In addition, China must maintain nuclear safeguards in a national business culture where quality and safety sometimes take a back seat to cost-cutting, profits and outright corruption — as shown by scandals in the food, pharmaceutical and toy industries and by the shoddy construction of schools that collapsed in the Sichuan Province earthquake last year.

    “At the current stage, if we are not fully aware of the sector’s over-rapid expansions, it will threaten construction quality and operation safety of nuclear power plants,” Li Ganjie, the director of China’s National Nuclear Safety Administration, said in a speech this year.

    A top-level corruption scandal is already unfolding in the nuclear industry.


    In August, the Chinese government dismissed and detained the powerful president of the China National Nuclear Corporation, Kang Rixin, in a $260 million corruption case involving allegations of bid-rigging in nuclear power plant construction, according to official media reports. No charges have been reported against Mr. Kang, who is being held incommunicado for interrogation. {So the case is getting a slow death by communist government to hide there incompetency}

    While none of Mr. Kang’s decisions publicly documented would have created hazardous conditions at nuclear plants, the case is a worrisome sign that nuclear executives in China may not always put safety first in their decision-making.

    In contrast with its performance in industries like toys, China has a strong safety record in industries like aviation, which receive top-level government attention.

    The challenge for the government and for nuclear companies as they increase construction is to keep an eye on a growing army of contractors and subcontractors who may be tempted to cut corners.

    “It’s a concern, and that’s why we’re all working together because we hear about these things going on in other industries,” said William P. Poirier, a vice president for Westinghouse Electric, which is building four nuclear reactors in China.

    Philippe Jamet, the director of the division of nuclear installation safety at the International Atomic Energy Agency in Vienna, said that China had welcomed foreign inspectors at its reactors and that “they show pretty good operations safety.”

    But he added that the international agency was concerned about whether China would have enough nuclear inspectors with adequate training to handle the rapid expansion.


    “They don’t have very much staff, when you compare their staff with how many they will need,” Mr. Jamet said. The agency accepted a Chinese request to send a team of international experts to the country next year to assess staffing and training, he added.

    In late October, Prime Minister Wen Jiabao ordered a quintupling of the safety agency’s staff by the end of next year, to 1,000, according to United States regulators. Chinese officials did not respond to requests for confirmation.

    China has two rival state-owned nuclear power giants: the China National Nuclear Corporation, mainly in northeastern China, and the China Guangdong Nuclear Power Group, mainly in southeastern China.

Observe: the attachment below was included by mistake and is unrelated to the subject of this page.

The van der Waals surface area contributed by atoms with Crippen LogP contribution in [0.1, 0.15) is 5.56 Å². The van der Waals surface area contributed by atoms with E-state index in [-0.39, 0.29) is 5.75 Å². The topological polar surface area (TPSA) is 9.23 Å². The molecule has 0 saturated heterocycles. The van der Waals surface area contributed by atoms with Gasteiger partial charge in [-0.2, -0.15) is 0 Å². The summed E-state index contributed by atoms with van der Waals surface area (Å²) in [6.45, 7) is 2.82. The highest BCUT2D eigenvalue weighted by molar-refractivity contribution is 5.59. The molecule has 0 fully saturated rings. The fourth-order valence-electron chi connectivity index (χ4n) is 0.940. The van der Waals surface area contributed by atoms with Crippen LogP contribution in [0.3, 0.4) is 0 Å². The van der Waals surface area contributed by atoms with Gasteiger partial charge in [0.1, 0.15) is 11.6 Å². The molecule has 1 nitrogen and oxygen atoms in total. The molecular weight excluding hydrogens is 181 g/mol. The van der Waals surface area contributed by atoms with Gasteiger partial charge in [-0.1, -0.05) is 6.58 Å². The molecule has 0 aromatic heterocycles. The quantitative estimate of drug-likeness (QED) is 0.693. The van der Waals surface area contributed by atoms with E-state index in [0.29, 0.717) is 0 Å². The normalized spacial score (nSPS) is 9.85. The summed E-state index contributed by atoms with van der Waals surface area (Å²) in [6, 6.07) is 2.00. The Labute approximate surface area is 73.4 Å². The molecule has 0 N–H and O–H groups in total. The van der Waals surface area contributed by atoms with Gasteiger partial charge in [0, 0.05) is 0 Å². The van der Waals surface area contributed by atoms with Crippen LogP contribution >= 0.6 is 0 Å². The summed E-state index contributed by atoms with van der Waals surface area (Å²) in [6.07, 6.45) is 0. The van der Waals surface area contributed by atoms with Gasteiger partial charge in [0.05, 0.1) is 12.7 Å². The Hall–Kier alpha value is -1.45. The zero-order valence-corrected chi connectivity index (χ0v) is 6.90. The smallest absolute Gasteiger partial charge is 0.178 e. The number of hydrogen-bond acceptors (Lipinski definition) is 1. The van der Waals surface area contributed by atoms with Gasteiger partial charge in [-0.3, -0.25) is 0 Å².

Western experts regard the Daya Bay nuclear power plant in Shenzhen, which mainly uses French designs and is run by China Guangdong Nuclear, as evidence that China can run reactors safely. A display case holds trophies the power plant won in global safety competitions.

    China National Nuclear likewise cooperates with international inspectors and has had no reported mishaps. But its roots are in a government ministry with close ties to the former Soviet Union, making it more of an enigma to most Western experts, and the corruption case has added to their concern. China National Nuclear was on track to grow faster than China Guangdong over the next decade.

    China National Nuclear has sought to hush up the case involving the arrest of its president, deleting from its Chinese-language Web site even the most minor news releases that mentioned Mr. Kang. In a faxed response to questions, China National Nuclear made no mention of Mr. Kang, but emphasized that its plants met international standards.

    The arrest of Mr. Kang, a member of the Chinese Communist Party’s powerful Central Committee, can be seen as evidence of China’s seriousness about safety.

    Today, China’s nuclear plants can produce about nine gigawatts of power when operating at full capacity, supplying about 2.7 percent of the country’s electricity. Three years ago, the government set a goal of increasing that capacity more than fourfold by 2020.

    The government will soon announce a further increase in its targets, to 70 gigawatts of capacity by 2020 and 400 gigawatts by 2050, said Jiang Kejun, an energy policy director at the National Development and Reform Commission, the main planning agency.

    Electrical demand is growing so rapidly in China that even if the industry manages to meet the ambitious 2020 target, nuclear stations will still generate only 9.7 percent of the country’s power, by the government’s projections.

    Bringing so much nuclear power online over the next decade would reduce the country’s energy-related emissions of global warming gases by about 5 percent, compared with the emissions that would be produced by burning coal to generate the power.